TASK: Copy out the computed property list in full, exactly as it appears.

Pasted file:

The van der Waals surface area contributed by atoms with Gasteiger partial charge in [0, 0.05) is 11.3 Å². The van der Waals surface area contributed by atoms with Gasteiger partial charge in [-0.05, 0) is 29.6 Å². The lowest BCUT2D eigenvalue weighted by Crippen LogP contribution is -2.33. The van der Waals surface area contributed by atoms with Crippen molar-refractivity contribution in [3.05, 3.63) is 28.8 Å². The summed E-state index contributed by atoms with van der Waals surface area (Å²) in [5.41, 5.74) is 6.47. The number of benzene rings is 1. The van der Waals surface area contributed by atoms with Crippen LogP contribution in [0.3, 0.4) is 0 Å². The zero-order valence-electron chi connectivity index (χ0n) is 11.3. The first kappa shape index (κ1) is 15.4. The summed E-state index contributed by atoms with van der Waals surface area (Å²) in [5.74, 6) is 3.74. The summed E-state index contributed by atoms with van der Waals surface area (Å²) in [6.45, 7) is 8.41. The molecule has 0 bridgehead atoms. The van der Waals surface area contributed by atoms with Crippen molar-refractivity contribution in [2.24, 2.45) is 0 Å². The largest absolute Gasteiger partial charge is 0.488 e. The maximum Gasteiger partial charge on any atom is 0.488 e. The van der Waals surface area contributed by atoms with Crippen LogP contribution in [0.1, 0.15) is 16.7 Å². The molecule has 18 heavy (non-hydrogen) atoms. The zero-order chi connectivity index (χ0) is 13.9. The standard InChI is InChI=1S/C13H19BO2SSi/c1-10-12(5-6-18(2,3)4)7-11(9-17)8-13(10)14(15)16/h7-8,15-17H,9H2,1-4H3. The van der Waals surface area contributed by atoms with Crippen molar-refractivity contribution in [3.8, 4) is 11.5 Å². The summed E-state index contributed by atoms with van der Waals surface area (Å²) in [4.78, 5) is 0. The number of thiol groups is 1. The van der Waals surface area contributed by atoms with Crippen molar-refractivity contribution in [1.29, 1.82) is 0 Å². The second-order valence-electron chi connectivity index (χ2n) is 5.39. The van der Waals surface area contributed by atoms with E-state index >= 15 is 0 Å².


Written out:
The van der Waals surface area contributed by atoms with Gasteiger partial charge in [0, 0.05) is 11.3 Å². The van der Waals surface area contributed by atoms with Gasteiger partial charge in [-0.05, 0) is 29.6 Å². The lowest BCUT2D eigenvalue weighted by Crippen LogP contribution is -2.33. The van der Waals surface area contributed by atoms with Crippen molar-refractivity contribution in [3.05, 3.63) is 28.8 Å². The summed E-state index contributed by atoms with van der Waals surface area (Å²) in [5.41, 5.74) is 6.47. The number of benzene rings is 1. The van der Waals surface area contributed by atoms with Crippen LogP contribution in [0.3, 0.4) is 0 Å². The zero-order valence-electron chi connectivity index (χ0n) is 11.3. The first kappa shape index (κ1) is 15.4. The summed E-state index contributed by atoms with van der Waals surface area (Å²) in [5.74, 6) is 3.74. The summed E-state index contributed by atoms with van der Waals surface area (Å²) in [6.45, 7) is 8.41. The molecule has 0 bridgehead atoms. The van der Waals surface area contributed by atoms with Crippen molar-refractivity contribution in [2.24, 2.45) is 0 Å². The largest absolute Gasteiger partial charge is 0.488 e. The maximum Gasteiger partial charge on any atom is 0.488 e. The van der Waals surface area contributed by atoms with Crippen LogP contribution in [0.1, 0.15) is 16.7 Å². The molecule has 18 heavy (non-hydrogen) atoms. The zero-order chi connectivity index (χ0) is 13.9. The standard InChI is InChI=1S/C13H19BO2SSi/c1-10-12(5-6-18(2,3)4)7-11(9-17)8-13(10)14(15)16/h7-8,15-17H,9H2,1-4H3. The van der Waals surface area contributed by atoms with Crippen molar-refractivity contribution in [3.8, 4) is 11.5 Å². The summed E-state index contributed by atoms with van der Waals surface area (Å²) in [4.78, 5) is 0. The number of thiol groups is 1. The van der Waals surface area contributed by atoms with Crippen molar-refractivity contribution in [1.29, 1.82) is 0 Å². The second-order valence-electron chi connectivity index (χ2n) is 5.39. The van der Waals surface area contributed by atoms with E-state index >= 15 is 0 Å².